Zen On Dirt

A final week in Salida


As a mountain biker in Colorado, one tends to develop a sense of urgency once the end of September rolls around. Winter in the high-country could arrive any day! To me, it always seemed like a challenge – how many rides could I get in before the snow flies? I remember one year where we had at least a dozen ‘Last Nederland ride of the year’ rides before a Thanksgiving storm finally shut down the trails in the mountains above Boulder.

Scott and I knew that once the high trails got shut down, we’d point pretty directly towards Utah and then south to Arizona, but we were determined to make the most of the days we had left of the perfect fall weather. We decided to spend the time in our favorite place in the state – Salida, of course.

The leaves were far past their prime, but leaves off the trees means leaves on the ground. Our first stop in the Arkansas Valley was a quick out-and-back on one of the best sections of Colorado Trail north of Princeton Hot Springs.


This section of trail never gets old.


We rode until the trail started its descent to Cottonwood Canyon and flipped it, enjoying the smooth curves and fast trail all the way back to the car.

One of the reasons we’d chosen to ride the section of trail was due to a rumor of a hippy hot spring ‘just off the CT’. Thru-Hiker rumors are often based in some amount of truth, and we were curious to investigate. Sure enough, with a little bit of poking around, we found hot water gushing out of the side of the hill filling a little pool. We had to do some digging out and wall building, but eventually, the pool held both of us fairly comfortably.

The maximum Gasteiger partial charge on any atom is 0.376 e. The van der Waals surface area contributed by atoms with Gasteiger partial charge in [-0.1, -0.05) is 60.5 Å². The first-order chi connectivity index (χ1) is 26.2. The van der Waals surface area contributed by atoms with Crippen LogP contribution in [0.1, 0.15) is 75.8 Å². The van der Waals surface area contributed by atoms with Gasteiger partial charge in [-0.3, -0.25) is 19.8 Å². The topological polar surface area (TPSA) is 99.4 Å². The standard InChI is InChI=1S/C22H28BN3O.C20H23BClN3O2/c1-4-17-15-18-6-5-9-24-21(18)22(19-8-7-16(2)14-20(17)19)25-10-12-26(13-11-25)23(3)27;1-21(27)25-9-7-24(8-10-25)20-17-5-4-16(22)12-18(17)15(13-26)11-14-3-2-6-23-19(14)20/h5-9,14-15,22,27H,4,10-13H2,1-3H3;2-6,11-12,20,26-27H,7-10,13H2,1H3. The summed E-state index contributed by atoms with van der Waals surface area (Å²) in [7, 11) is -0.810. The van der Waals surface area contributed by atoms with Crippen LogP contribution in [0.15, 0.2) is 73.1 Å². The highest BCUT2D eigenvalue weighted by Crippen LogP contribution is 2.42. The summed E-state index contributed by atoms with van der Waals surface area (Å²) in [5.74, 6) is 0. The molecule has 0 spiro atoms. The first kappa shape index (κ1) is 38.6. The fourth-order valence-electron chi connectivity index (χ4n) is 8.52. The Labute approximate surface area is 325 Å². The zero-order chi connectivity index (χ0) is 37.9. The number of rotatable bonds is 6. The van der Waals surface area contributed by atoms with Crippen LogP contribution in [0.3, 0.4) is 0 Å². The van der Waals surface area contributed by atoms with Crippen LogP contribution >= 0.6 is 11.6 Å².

Then on to our traditional Salida campsite to watch the sunset.


One of our motivations to get to Salida was to see the participants of the Monarch Crest EnDarno. J-Bake was coming up from Tucson, and bike races in general are a good place to see people who I wouldn’t normally run into, all converged into one place. People were stoked, it was fun to hang out even as a non-participant.

We managed to convince J-Bake to to come do a lap of North Backbone with us after racing was done but many hours had to pass before he headed back to Denver to catch his flight back home. It was the fastest I’ve ever ridden the trail…that’s for sure.


Fast enough that I couldn’t get the camera out for a single trail picture…which was probably a good thing as we got back not long before it got dark. These darn short fall days…

My new uber-zoom #birdnerd camera finally showed up in the mail, so morning drives into town turned into hawk-watching missions. A group of red tails and northern harriers loved to soar in the hills just outside of town, and the 10 minute drive often turned into a 45+ minute affair.


We headed out for another North Backbone ride with the intention of letting me work on a couple of tricky parts that I goofed up when cross-eyed trying to keep up with the Scott and J-Bake train earlier. Except this time, we ran into Shawn and Ryan. I think we may have ridden even faster than when we rode with J-Bake…and again, no pictures were taken but lots of fun was had.

Boys. Gotta love riding with them. It sort of make me look forward to potentially riding fast again in the future.

One of the goals for the week was to get up Shavano. We’d been camping at the base of it for far too many nights to not climb it.

We opted to ride from our campsite to the trailhead at Blanks Cabin. Neither Scott nor I had ever ridden the road at a relaxed pace, as normally it’s the first part of the Vapor Trail 125 and it hasn’t yet occurred to racers that hammering up the first climb maybe isn’t the best idea in an all night/all day race.